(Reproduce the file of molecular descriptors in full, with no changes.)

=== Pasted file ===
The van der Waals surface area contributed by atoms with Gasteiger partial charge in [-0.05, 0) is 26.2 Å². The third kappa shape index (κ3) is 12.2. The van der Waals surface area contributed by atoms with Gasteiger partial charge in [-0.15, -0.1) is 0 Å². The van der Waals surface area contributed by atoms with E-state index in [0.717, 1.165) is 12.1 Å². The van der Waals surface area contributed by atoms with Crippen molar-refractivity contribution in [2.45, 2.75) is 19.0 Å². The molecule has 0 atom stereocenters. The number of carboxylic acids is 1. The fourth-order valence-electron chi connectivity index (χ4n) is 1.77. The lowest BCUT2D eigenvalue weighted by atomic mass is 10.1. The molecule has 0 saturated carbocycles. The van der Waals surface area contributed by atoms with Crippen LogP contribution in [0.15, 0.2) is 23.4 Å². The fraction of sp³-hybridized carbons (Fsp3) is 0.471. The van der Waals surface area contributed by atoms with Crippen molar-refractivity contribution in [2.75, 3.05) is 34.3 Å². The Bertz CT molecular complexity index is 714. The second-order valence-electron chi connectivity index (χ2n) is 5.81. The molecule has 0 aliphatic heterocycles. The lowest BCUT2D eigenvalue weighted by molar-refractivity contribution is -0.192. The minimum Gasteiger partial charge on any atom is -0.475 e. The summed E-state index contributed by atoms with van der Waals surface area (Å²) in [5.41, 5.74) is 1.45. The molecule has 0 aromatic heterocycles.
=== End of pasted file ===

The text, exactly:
The van der Waals surface area contributed by atoms with Gasteiger partial charge in [-0.05, 0) is 26.2 Å². The third kappa shape index (κ3) is 12.2. The van der Waals surface area contributed by atoms with Gasteiger partial charge in [-0.15, -0.1) is 0 Å². The van der Waals surface area contributed by atoms with E-state index in [0.717, 1.165) is 12.1 Å². The van der Waals surface area contributed by atoms with Crippen molar-refractivity contribution in [2.45, 2.75) is 19.0 Å². The molecule has 0 atom stereocenters. The number of carboxylic acids is 1. The fourth-order valence-electron chi connectivity index (χ4n) is 1.77. The lowest BCUT2D eigenvalue weighted by atomic mass is 10.1. The molecule has 0 saturated carbocycles. The van der Waals surface area contributed by atoms with Crippen LogP contribution in [0.15, 0.2) is 23.4 Å². The fraction of sp³-hybridized carbons (Fsp3) is 0.471. The van der Waals surface area contributed by atoms with Crippen molar-refractivity contribution in [2.75, 3.05) is 34.3 Å². The Bertz CT molecular complexity index is 714. The second-order valence-electron chi connectivity index (χ2n) is 5.81. The molecule has 0 aliphatic heterocycles. The lowest BCUT2D eigenvalue weighted by molar-refractivity contribution is -0.192. The minimum Gasteiger partial charge on any atom is -0.475 e. The summed E-state index contributed by atoms with van der Waals surface area (Å²) in [5.41, 5.74) is 1.45. The molecule has 0 aromatic heterocycles.